Cream Soda is one of the soft drinks which is most reduced to its three main components: water, sugar, and caffiene. In the case of cream soda, the only other ingredients are 'Sodium Benzonate', caramel color, vanilla, citric acid (to make it taste bitter like soda), and 'natural and artificial flavors', the latter of which is just inserted to take into account anything like rat feces or oleander leaves which may have fallen in during processing.

A delicious drink which is a bit of a wildcard - the taste and appearance of cream soda varies widely from brand to brand. What they all have in common, however, are the properties of being incredibly sweet, slightly vanilla-tasting, and very foamy.

Many generic brands of cream soda - like the kind with supermarket names like hy-vee cream soda - are clear. barq's famous red cream soda, is, as its name implies, red. A&W cream soda is yellow - I like that because you can put it in a glass and, because of appearance, people think you are drinking beer, and stop asking you if you want beer.

cream soda is, unfortunately, not widely available - I have yet to see a fountain carry cream soda, and supermarkets stock very little, and run out frequently.

None of these people have said why it's called cream soda! Well, I found out, and I also found out why you don't get brands of cream soda in soda fountains.

A "fountain" cream soda doesn't actually come from a fountain, and is just so much better than a "bottled" one, and is made on-site in a cup instead of mixed by a machine. A real cream soda is rather close to its name: seltzer water, a flavored syrup (most commonly vanilla), and cream. It is extremely good, and you can get it in some coffee shops. (I got mine at The Daily Grind in Statesboro, Georgia.) Putting a brand of "cream soda" in a fountain would be a monstrous travesty, as bottles of the stuff are only simulations anyway - the cream would probably go bad on the shelf if it were real. Not that soda companies are in any way adverse to the concept of monstrous travesties.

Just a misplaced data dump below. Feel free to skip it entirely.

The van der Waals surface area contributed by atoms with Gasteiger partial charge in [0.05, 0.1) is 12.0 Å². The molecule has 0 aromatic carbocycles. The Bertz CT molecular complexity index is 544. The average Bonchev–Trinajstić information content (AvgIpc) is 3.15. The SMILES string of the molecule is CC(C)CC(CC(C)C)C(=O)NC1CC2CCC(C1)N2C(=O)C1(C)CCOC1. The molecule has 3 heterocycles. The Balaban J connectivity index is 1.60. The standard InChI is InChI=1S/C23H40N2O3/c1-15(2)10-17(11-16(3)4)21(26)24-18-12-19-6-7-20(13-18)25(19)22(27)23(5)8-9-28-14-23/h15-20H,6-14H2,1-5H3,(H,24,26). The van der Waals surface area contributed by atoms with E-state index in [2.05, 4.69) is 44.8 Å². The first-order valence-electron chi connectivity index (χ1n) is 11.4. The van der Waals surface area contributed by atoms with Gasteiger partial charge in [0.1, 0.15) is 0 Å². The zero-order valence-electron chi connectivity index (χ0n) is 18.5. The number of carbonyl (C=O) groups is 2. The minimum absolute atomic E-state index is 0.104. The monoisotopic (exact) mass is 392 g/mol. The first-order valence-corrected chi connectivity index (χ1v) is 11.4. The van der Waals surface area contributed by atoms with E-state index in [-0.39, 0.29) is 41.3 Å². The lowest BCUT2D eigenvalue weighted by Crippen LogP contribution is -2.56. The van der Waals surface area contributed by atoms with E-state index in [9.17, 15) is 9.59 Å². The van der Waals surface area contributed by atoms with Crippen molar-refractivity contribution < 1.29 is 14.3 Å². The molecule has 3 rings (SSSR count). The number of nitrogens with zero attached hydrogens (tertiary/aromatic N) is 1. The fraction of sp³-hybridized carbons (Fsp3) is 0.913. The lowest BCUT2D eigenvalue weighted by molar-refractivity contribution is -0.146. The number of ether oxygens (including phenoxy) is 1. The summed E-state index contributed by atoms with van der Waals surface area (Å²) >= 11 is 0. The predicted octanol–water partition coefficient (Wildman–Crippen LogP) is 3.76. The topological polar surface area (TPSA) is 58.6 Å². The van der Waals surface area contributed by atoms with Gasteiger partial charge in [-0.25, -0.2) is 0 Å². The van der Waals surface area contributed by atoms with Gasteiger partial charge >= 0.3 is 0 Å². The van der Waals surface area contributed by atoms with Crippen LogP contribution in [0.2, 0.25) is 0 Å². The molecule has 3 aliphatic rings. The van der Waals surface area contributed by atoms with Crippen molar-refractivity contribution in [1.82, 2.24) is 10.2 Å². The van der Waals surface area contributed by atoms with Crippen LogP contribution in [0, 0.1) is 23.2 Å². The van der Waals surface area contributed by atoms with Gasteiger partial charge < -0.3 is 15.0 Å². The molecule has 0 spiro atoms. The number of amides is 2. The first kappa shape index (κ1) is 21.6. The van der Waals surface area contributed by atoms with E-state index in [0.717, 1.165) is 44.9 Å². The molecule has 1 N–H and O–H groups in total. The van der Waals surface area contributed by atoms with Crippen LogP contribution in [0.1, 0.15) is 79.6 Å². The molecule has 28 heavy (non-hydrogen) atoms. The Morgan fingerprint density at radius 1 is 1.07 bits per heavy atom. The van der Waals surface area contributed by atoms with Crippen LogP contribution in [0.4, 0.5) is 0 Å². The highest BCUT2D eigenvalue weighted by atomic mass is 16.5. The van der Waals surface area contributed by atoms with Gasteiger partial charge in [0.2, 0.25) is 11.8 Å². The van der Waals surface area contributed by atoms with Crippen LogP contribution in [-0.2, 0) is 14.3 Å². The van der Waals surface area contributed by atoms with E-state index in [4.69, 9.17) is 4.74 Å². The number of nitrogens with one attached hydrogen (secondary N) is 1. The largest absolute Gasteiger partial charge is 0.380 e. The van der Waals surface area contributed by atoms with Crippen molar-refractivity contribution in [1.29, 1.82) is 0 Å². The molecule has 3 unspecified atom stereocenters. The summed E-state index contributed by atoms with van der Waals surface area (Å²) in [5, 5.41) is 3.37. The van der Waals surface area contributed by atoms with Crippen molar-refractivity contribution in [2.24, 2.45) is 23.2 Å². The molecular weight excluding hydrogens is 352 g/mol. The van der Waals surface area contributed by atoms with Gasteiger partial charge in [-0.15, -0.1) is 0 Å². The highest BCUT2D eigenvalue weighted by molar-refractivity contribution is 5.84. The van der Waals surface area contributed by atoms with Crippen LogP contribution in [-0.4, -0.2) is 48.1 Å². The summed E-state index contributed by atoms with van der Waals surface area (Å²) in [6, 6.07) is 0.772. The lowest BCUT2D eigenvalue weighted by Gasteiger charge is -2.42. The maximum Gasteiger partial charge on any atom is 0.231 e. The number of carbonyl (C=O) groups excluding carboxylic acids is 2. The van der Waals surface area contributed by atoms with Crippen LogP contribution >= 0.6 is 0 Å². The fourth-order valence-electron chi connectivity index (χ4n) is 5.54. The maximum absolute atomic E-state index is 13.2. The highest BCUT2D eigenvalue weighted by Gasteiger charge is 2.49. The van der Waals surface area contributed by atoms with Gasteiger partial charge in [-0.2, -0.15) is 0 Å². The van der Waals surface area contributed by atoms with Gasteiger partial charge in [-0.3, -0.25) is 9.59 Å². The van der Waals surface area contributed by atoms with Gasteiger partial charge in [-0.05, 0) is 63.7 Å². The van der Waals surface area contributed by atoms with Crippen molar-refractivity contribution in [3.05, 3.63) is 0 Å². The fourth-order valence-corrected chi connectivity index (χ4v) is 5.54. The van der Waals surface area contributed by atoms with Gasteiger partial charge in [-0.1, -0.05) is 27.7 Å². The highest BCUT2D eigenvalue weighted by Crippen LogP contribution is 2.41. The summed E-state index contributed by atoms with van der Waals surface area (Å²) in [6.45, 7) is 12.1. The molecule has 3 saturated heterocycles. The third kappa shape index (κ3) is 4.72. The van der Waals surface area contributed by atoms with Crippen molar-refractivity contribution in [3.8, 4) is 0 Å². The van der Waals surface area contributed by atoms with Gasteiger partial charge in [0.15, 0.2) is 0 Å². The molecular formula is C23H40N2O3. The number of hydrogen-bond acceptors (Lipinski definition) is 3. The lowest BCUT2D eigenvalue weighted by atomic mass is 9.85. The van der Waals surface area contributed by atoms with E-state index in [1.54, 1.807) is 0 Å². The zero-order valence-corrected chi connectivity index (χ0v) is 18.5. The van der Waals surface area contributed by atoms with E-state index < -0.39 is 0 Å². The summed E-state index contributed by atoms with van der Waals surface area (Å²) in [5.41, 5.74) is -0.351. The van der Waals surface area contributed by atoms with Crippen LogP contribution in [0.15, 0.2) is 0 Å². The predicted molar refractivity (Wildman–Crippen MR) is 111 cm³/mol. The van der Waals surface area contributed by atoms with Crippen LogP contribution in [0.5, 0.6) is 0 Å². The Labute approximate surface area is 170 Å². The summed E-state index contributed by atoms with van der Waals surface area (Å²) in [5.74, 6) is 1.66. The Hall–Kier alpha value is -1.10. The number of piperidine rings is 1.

I was a bit of a bottled cream soda fanatic until I tasted one of these. Now, the manufactured stuff may suffice for a while, but it's gotta be the real drink for me, even with the typical coffee house charge doubling or trebling the price.

Bah, no EXCUSE for over-priced coffee house or beverage stand prices for real Cream Soda. Carbonated beverages really aren't too terribly difficult to make, as I've recently discovered. The biggest issue is storage. Here's one interpretation of Cream Soda.

Cream Soda

Makes a whole lot (about 130 oz. or so)

Simmer 2 quarts of water, the cinnamon bark, the vanilla bean, the raisins, and the sugar for about twenty minutes.

Take it off the heat, and add the cream of tartar. This would also be a good time to add any syrups, oils, or essences you'd like (mint, wintergreen, strawberry, whatever).

Cover it, and let it cool for about half and hour. Strain the mix into a large glass jug (or a carboy), and add the remaining 2 quarts of cool water. Hydrate the yeast with the lukewarm water, then add it to the jug.

Bottle the soda, then store in a dark, temperature stable place, like the basement. Check it's carbonation after two days, and don't let it work for more than three. Refrigerate once it's good and fizzy.

When serving, put a dollop of fresh table cream at the bottom of a glass, then pour in the soda. I guess you could do the soda first, then the cream, but that'd just be crazy.

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